Another objection I had to overcome had to do with the legal side of things. It’s a product of being jaded by the past, I fully admit, but it needed to be addressed in order to move forward.
“It’s just a piece of paper, what will it change?”
Well, if you read my earlier experiences, it changed a lot (and not in a good way). But even if we’re not talking Stepford-switch-level of change, things are going to change once we’re officially man and wife.
For one thing, we won’t have to correct people who assume that we’re married. After all, we’re in our 30s and 40s, are happy together, considerate of one another and share a home. We’re married, right? Soon we’ll be able to say “of course!”
It also makes things easier from a legal standpoint. A very non-romantic reality is that not all states recognize long-term relationships that aren’t legally sanctioned. This can prove troublesome if something happens to one person and decisions need to made or you just want to visit them in the hospital! Billing issues on the utilities? A spouse has more pull than a roommate or just plain girlfriend. It’s boring, and annoying, but it’s true.
Another thing I was fond of saying for all those years I was convinced I’d never remarry (never say never, right?) was that marriage represented a legal contract that obligated me to be in a relationship. It was far more special that I chose to be there every day, right? Yes and no. There’s something to be said about a sense of security, and that’s–I suppose–is the main thing that the marriage certificate represents.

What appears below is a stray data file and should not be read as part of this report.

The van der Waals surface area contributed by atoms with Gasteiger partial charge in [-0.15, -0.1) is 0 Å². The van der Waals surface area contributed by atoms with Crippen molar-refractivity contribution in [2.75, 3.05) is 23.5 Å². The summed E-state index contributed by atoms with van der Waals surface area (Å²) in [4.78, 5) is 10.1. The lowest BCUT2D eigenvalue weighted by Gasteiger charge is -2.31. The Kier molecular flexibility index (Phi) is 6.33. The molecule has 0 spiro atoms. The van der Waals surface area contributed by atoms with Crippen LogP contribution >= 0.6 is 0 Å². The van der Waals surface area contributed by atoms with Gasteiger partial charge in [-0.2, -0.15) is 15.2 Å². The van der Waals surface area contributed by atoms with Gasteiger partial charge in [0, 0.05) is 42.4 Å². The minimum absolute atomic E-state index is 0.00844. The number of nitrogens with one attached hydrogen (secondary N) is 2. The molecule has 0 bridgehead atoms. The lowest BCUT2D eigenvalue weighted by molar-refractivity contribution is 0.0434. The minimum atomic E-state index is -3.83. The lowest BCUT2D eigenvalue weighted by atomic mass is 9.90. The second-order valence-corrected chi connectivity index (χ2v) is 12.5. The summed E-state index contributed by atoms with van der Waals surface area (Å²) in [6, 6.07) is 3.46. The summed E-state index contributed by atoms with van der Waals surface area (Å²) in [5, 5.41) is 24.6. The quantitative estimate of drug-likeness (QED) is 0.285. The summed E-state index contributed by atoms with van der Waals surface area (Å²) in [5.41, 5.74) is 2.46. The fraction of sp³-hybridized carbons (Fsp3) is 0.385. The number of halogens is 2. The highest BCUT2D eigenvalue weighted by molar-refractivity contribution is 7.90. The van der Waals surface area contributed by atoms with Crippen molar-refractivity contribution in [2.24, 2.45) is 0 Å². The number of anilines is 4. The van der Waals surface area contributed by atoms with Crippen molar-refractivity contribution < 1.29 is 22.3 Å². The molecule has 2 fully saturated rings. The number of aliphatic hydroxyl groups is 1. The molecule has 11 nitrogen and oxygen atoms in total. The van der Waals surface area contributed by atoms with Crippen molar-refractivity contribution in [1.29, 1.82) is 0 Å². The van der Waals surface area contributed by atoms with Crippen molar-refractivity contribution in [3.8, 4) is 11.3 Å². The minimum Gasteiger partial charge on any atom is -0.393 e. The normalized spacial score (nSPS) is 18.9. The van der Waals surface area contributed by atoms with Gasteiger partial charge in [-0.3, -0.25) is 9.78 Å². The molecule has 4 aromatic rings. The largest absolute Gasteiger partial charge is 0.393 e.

Also, a marriage certificate represents expectations, and expectations are dangerous things in relationships (or can be). Expectations had gotten me into trouble in the past: painting a rosy future and then being disappointed when it didn’t come true. Thing is, weÂ expect our partners to justÂ know what we want. And while I do actually believe in metal telepathy (but not that everyone who claims to have it really does–I’m notÂ that gullible), most of us aren’t marrying mind readers.
Having finally grokked this concept, I approached the relationship with Mr. Trip on a very one day at a time basis. I did my darnedest not to look ahead beyond the next weekend together or the next phone call. And because I didn’t spend my free time dreaming up “one day” scenarios, I think we’ve been much happier for it and I really do think that’s why this relationship was different from all the rest. I placed no expectations on him from one moment to the next so he never had the opportunity to disappoint me. Over time, though, we’ve had to start expecting things (like we each pay our bills, now that we’re living together, that sort of thing) but they are all stated expectations that both parties agree upon, which also lessens the potential for disappointment.
It’s not that we’re finally starting our lives together–nope, we’ve been there for a few years, now–it’s that we’re taking the next step. The step where it’s no longer a weird if-you-want-to-then-so-do-I sort of feeling when it’s time to renew the lease or sign a contract or make plans for a year or more down the road. Â It’s how we relate to each other a little differently, it’s a tangible sign, a public declaration, that we’re in this together, not just for now.
What does the marriage certificate represent to you?